The real kick was the post-Second World War demand for jiipan, as off-duty G.I. pants were called in Japan – a garment better known as blue jeans. It was that rare item that had a new cultural cachet: Besides the practicality – most Japanese mens trousers were wool, and these were more climate-appropriate cotton – there was also the romance. In photographer Dennis Stock’s 1955 road trip and iconic Life magazine portrait session with James Dean (now the subject of Life, Anton Corbin’s new biopic), for example, the pair travel to Dean’s hometown and his uncle’s farm in Indiana, where the rising star dons shapeless dungarees and a denim barn jacket. The utilitarian item is equally at home on dude ranches and rebels with (and without) cause.
Marx also does the requisite deep dive into the roots and implications of the youth embrace of East Coast prep – fittingly, it’s the fiftieth anniversary of aibii, a.k.a. ivy, attributed to the influential photo series in the 1965 book Take Ivy. Commissioned by Kenzuke Ishizu, who owned VAN Jacket, a preppy styled Japanese clothing brand, the book documented Ivy League campus style for ersatz Japanese adoption, from blazers to shell cordovan loafers. Marx makes a good case that this cataloguing of culture not only showed American brands like Thom Browne and Michael Bastian how to revive their heritage but, with its built-in subculture consumer, made it financially possible to do so. Heritage footwear maker Alden, for example, had significant stock orders from key Japanese retailers for years.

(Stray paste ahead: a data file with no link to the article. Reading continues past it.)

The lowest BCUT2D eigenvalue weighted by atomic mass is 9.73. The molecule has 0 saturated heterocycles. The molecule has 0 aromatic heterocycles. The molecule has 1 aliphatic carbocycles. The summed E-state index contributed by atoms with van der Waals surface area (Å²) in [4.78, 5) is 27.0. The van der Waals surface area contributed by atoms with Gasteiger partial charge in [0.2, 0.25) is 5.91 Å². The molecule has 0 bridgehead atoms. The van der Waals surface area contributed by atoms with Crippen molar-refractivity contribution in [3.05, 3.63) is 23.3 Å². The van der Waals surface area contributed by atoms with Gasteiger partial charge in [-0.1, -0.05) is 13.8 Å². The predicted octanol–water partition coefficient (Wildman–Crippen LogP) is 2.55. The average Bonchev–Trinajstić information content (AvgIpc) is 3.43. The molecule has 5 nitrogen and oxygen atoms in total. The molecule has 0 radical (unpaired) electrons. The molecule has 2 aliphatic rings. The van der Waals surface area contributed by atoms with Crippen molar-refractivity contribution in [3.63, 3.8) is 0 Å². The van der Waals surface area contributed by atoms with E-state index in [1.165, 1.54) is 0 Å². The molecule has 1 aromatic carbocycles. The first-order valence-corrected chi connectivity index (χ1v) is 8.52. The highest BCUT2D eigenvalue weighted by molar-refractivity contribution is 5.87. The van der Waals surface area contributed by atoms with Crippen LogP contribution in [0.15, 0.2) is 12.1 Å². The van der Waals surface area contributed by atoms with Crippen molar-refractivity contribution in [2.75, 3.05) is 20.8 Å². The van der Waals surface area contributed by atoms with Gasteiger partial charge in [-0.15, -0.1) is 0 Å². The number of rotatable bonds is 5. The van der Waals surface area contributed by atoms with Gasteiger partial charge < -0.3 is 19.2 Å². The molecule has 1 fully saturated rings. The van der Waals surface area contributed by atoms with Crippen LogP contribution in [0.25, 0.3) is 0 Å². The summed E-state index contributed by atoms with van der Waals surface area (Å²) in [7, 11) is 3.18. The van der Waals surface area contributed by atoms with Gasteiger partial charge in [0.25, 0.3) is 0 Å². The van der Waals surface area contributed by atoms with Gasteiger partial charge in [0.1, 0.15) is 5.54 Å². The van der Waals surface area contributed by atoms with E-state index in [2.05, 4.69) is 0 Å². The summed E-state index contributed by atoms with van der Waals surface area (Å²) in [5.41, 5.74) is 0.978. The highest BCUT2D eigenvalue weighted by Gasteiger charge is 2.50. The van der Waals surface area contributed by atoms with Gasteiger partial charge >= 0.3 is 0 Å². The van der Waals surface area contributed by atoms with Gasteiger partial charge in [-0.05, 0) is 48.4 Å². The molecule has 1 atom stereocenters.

Hiroshi Fujiwara, godfather of Japanese fashion, and his most famous protégé Nigo come full circle in the story, too; the latter as the creative director of UT, the T-shirt range of Uniqlo (which initially launched as a Japanese homage to Gap Inc. and later improved on its inspiration) and founder of streetwear juggernaut brand A Bathing Ape, or Bape – what Kanye wore before Givenchy, and the reason Pharrell wears denim to formal awards shows.“No longer did cultural exchange flow in a single America-to-Japan direction,” Marx says. “A Bathing Ape burrowed straight into the heart of American pop culture.”